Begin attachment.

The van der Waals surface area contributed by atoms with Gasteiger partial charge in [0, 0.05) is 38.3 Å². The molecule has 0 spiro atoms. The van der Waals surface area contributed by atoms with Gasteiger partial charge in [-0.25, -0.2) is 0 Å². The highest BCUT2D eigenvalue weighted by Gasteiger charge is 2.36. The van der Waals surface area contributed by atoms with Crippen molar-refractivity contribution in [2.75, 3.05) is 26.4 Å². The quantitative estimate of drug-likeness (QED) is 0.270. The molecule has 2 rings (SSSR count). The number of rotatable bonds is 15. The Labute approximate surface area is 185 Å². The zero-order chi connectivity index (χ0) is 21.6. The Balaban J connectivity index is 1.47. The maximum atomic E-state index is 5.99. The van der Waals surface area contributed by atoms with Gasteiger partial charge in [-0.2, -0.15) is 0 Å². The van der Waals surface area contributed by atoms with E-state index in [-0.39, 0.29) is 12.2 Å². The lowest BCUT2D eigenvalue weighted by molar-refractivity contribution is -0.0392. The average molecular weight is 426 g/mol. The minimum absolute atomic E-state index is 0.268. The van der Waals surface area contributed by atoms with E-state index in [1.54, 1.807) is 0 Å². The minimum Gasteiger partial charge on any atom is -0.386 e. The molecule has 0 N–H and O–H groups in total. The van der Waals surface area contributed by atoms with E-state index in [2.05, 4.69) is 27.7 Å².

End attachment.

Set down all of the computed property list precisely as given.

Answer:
The van der Waals surface area contributed by atoms with Gasteiger partial charge in [0, 0.05) is 38.3 Å². The molecule has 0 spiro atoms. The van der Waals surface area contributed by atoms with Gasteiger partial charge in [-0.25, -0.2) is 0 Å². The highest BCUT2D eigenvalue weighted by Gasteiger charge is 2.36. The van der Waals surface area contributed by atoms with Crippen molar-refractivity contribution in [2.75, 3.05) is 26.4 Å². The quantitative estimate of drug-likeness (QED) is 0.270. The molecule has 2 rings (SSSR count). The number of rotatable bonds is 15. The Labute approximate surface area is 185 Å². The zero-order chi connectivity index (χ0) is 21.6. The Balaban J connectivity index is 1.47. The maximum atomic E-state index is 5.99. The van der Waals surface area contributed by atoms with Gasteiger partial charge in [-0.2, -0.15) is 0 Å². The van der Waals surface area contributed by atoms with E-state index in [-0.39, 0.29) is 12.2 Å². The lowest BCUT2D eigenvalue weighted by molar-refractivity contribution is -0.0392. The average molecular weight is 426 g/mol. The minimum absolute atomic E-state index is 0.268. The van der Waals surface area contributed by atoms with E-state index in [1.54, 1.807) is 0 Å². The minimum Gasteiger partial charge on any atom is -0.386 e. The molecule has 0 N–H and O–H groups in total. The van der Waals surface area contributed by atoms with E-state index in [2.05, 4.69) is 27.7 Å².